This is a candidate who fears not to speak with favor of the United Nations and other international bodies. Who speaks of the essential need for the United States not simply to demand from its allies, but rather to earn from them, respect and assistance. Who understands “security” to mean more than military might. A candidate who persists in a plan to meet personally with world leaders of all political persuasion, to cut in on diplomatic dances of avoidance that sometimes extend distance between cultures.
Not least is Obama’s denunciation of Guantánamo and all it stands for: indefinitedetention for purposes of interrogation, abandonment of habeas corpus, cruelty and torture. It’s unequivocal and delivered to all audiences.
Aiding Obama are scores of foreign policy experts and international lawyers. They include many noted and respected women, among them: Pulitzer Prizewinning Harvard ProfessorSamantha Power; Patricia Wald, former judge on the U.S. Court of Appeals for the District ofColumbia Circuit and the International Criminal Tribunal for the former Yugoslavia; and Dr. Susan E. Rice, formerly assistant U.S. Secretary of State for African Affairs.
It may seem odd that someone who’s spent nearly a year blogging the achievements of the world’s women leaders is working for this candidate. Would I welcome as President a woman who’s made her own way, who stands on her own feet, who promises to bring the best to the job? Certainly. I’ll embrace that candidate, when she emerges.
Now, though, this IntLawGrrl’s honored to be doing her wee bit for Barack Obama, the human who pushes people to “Change the World.”

(Cross-posted from Diane Marie Amann)

Foreign Life Valuation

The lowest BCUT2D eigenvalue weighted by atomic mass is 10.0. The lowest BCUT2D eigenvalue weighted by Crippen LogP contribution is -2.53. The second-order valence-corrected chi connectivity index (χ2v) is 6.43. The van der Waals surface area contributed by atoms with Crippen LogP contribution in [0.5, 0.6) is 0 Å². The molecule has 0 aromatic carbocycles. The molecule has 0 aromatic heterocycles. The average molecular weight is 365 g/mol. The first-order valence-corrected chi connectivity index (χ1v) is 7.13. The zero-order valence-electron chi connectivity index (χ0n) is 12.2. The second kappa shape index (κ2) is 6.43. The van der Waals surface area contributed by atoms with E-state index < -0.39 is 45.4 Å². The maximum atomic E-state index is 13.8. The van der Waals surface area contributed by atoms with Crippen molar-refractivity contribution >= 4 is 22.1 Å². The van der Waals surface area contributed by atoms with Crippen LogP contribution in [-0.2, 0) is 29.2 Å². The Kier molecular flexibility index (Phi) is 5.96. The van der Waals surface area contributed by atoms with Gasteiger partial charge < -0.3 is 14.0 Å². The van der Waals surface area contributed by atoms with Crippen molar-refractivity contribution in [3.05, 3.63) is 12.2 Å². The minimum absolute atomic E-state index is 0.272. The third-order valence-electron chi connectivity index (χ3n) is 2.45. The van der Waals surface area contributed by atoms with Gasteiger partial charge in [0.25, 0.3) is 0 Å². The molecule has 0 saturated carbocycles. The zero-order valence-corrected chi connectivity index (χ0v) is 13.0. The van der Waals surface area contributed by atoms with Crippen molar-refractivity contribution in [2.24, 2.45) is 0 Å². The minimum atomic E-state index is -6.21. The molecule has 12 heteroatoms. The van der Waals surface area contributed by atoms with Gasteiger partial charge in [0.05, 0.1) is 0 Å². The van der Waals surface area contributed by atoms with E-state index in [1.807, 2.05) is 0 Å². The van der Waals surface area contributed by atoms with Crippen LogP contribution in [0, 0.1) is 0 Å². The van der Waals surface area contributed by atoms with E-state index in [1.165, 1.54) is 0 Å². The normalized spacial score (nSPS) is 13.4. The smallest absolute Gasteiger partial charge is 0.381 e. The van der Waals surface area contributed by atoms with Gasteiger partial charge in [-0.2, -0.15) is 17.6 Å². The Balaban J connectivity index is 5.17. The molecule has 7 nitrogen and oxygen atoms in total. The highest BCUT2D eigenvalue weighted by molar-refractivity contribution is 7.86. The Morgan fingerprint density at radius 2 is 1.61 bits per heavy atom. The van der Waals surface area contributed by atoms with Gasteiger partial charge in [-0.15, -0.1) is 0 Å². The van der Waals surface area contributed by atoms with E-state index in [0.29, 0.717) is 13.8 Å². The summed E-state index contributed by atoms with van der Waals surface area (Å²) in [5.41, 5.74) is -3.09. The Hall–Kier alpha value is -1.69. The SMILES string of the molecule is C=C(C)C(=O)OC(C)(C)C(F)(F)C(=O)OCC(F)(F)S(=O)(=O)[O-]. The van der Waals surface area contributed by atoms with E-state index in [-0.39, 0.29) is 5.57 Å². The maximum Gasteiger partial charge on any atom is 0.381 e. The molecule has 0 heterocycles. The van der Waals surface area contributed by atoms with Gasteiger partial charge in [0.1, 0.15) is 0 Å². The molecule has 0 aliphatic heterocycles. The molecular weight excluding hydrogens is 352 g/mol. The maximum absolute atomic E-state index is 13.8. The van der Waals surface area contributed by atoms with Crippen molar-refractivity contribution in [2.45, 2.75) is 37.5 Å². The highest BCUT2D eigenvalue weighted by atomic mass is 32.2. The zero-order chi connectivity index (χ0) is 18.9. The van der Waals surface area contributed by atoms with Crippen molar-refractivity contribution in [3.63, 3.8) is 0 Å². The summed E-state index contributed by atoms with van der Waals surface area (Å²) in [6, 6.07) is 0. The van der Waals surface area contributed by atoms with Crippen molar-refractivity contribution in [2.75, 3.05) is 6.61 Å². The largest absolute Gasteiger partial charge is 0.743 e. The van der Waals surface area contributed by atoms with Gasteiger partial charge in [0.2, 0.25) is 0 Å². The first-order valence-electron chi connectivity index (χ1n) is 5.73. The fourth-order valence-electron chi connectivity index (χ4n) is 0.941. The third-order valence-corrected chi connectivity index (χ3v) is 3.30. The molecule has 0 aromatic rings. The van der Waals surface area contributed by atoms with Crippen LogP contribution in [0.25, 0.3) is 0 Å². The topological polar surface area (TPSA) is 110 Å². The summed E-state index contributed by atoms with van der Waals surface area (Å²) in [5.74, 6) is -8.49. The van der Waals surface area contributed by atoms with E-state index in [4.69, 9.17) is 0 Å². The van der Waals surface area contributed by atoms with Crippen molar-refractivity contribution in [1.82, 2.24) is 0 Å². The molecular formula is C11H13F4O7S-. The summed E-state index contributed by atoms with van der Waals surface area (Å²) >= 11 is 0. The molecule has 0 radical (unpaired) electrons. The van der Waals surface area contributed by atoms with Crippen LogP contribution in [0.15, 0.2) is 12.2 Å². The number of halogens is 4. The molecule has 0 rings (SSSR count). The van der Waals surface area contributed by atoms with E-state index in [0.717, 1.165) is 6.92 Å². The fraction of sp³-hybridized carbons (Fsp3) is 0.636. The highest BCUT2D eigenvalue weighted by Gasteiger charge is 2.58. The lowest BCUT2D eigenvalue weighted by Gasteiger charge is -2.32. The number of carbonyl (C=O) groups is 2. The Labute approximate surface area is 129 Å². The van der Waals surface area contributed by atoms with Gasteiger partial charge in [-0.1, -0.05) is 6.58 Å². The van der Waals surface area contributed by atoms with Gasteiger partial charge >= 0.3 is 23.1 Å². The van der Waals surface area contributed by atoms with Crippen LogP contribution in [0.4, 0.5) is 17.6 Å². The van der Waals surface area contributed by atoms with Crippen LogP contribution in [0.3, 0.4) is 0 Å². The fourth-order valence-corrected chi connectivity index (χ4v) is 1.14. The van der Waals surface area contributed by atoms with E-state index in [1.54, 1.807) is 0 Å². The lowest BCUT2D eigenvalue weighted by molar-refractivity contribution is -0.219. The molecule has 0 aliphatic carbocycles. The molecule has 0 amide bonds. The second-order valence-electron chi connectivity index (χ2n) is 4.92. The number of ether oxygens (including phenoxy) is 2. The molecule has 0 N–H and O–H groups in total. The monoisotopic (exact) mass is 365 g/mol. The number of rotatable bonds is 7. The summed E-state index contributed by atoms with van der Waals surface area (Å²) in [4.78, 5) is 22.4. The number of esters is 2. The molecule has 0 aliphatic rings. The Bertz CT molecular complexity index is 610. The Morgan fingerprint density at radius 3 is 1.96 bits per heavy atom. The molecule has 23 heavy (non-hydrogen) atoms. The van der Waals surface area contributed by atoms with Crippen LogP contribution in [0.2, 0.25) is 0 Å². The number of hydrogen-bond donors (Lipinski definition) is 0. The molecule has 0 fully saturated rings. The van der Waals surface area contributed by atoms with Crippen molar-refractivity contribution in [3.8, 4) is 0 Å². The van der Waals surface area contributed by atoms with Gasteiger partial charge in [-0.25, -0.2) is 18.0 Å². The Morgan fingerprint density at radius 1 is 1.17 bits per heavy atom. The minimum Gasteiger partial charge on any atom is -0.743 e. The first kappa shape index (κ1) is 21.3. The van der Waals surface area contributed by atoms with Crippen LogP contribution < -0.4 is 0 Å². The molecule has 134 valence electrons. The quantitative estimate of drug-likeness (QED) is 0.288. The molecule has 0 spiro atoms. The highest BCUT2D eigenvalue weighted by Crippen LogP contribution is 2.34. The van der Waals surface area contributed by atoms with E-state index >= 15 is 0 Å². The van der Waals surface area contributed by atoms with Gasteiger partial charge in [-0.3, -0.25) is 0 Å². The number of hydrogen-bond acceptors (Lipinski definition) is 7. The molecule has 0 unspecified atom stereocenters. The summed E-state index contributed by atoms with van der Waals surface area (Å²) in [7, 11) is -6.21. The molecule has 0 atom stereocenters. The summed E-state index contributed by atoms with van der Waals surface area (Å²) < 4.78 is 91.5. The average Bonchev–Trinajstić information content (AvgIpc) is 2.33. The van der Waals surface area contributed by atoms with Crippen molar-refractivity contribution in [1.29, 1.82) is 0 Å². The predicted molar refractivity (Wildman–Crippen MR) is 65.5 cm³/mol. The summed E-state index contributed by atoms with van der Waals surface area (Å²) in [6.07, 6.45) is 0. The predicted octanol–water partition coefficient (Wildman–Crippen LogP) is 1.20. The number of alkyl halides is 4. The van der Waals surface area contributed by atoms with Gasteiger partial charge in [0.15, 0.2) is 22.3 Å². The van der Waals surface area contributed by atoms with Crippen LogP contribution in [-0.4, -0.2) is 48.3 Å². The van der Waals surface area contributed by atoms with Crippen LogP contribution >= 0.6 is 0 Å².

How should wexlerU.S. policymakers value foreign lives?  The University of Illinois Law Review Online recently published a symposium issue exploring a variety of perspectives on this question.  The pieces respond to Valuing Foreign Lives, published last year by IntLawGrrl Lesley Wexler (pictured right) and her colleague Arden Rowell (pictured below). That article offers a theoretical framework to guide government officials in determining when and how to value foreign lives in domestic policymaking.  It tees up several policy puzzles that this symposium begins to address, bringing together different disciplinary approaches and case studies.  Foregrounding the state’s potential duties and obligations to foreigners, philosopher Colleen Murphy explores three moral questions involved in valuing foreign lives.  Law professor Jonathan Masur enters the discussion from the other side, focusing on foreign individuals’ accountability to other states, and offering rationales that favor a less transparent and more ad hoc approach.  Yours truly presents immigration law as a case study that highlights some of the challenges of foreign life valuation.  Both psychologist Paul Slovic and law professor Lesley Wexler explore humanitarian interventions and the impact of the psychological bias known as the prominence effect oardenn foreign life valuation in this context.  Slovic looks to psychological studies to test the power of this effect in foreign life valuation and offers countering techniques.  Wexler uses the case study of the United States’ Atrocity Review Board to examine the interaction of international and domestic legal institutions with foreign valuation practices and psychological biases, again offering prescriptions to address the prominence effect.  Law professor David Dana expands the scope of the discussion beyond life valuation to protection of communities and cultures, and explores the role of psychological biases in directing policy decisions.  He suggests studies of domestic preferences as a first step to reallocating resources more appropriately.  Law professor Arden Rowell ties together the strands of the discussion on guidance and challenges for studying foreign life valuation, arguing that the current atheoretic and opaque approach is problematic.